Those of us who are fortunate in one way or another have a choice—whether to take our situation for granted, feel overwhelmed by guilt, or give thanks. It took me a long time to get to a place of gratitude, and I honestly still struggle with it most of the time. The only way I can face my inexplicable fortune is to do something with it. Gratitude, for me, goes hand in hand with obligation. By sheer circumstance, I’ve been gifted with the opportunity to help others who are not so fortunate, or at least attempt to lessen the hardship they might face. I’ll be the first to admit that it’s a very selfish thing I do, and relatively easy when your own safety and well-being aren’t on the line—though that may well be tested at some point, perhaps thanks to Mr. Trump.

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I don’t share this with an air of self-importance or judgment, but as a request and an invitation. If you, too, have the capacity to help—whether with time, skills, or money—you’re needed. For good or bad, there is no shortage of issues or people to support. This includes people who are on the other side of various political, cultural, gender, religious, economic, or racial divides. As Martin Luther King, Jr. said in a commencement speech at Oberlin College in 1965:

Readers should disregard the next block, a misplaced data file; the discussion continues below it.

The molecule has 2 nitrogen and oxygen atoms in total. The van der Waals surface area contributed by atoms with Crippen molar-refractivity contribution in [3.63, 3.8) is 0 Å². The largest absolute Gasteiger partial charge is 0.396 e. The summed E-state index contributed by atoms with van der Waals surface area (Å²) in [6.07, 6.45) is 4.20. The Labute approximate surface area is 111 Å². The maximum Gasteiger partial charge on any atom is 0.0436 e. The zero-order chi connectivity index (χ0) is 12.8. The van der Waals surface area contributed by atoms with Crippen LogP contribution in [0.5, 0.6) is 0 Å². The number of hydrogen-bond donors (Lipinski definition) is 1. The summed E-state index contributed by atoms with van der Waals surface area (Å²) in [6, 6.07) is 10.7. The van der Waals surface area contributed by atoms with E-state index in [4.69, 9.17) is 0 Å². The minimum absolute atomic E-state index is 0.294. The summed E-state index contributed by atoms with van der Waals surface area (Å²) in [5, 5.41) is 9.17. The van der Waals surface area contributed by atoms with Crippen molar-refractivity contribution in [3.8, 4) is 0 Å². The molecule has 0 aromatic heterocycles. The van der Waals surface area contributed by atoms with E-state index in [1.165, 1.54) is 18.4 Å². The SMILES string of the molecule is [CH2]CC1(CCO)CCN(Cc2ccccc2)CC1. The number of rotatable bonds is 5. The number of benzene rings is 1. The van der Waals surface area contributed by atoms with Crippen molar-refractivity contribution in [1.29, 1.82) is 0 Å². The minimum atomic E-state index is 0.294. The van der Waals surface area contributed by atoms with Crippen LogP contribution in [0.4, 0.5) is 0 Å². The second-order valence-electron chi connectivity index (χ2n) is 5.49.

“In a real sense all life is inter-related. All men are caught in an inescapable network of mutuality, tied in a single garment of destiny. Whatever affects one directly, affects all indirectly. I can never be what I ought to be until you are what you ought to be, and you can never be what you ought to be until I am what I ought to be… This is the inter-related structure of reality.”

We may understandably feel overwhelmed, terrified, angry, despondent, depressed, or numbed by the challenges we collectively face and the massive step backwards it seems we may have just taken. Or we can feel thankful for having no shortage of purpose and some capacity to act upon that purpose.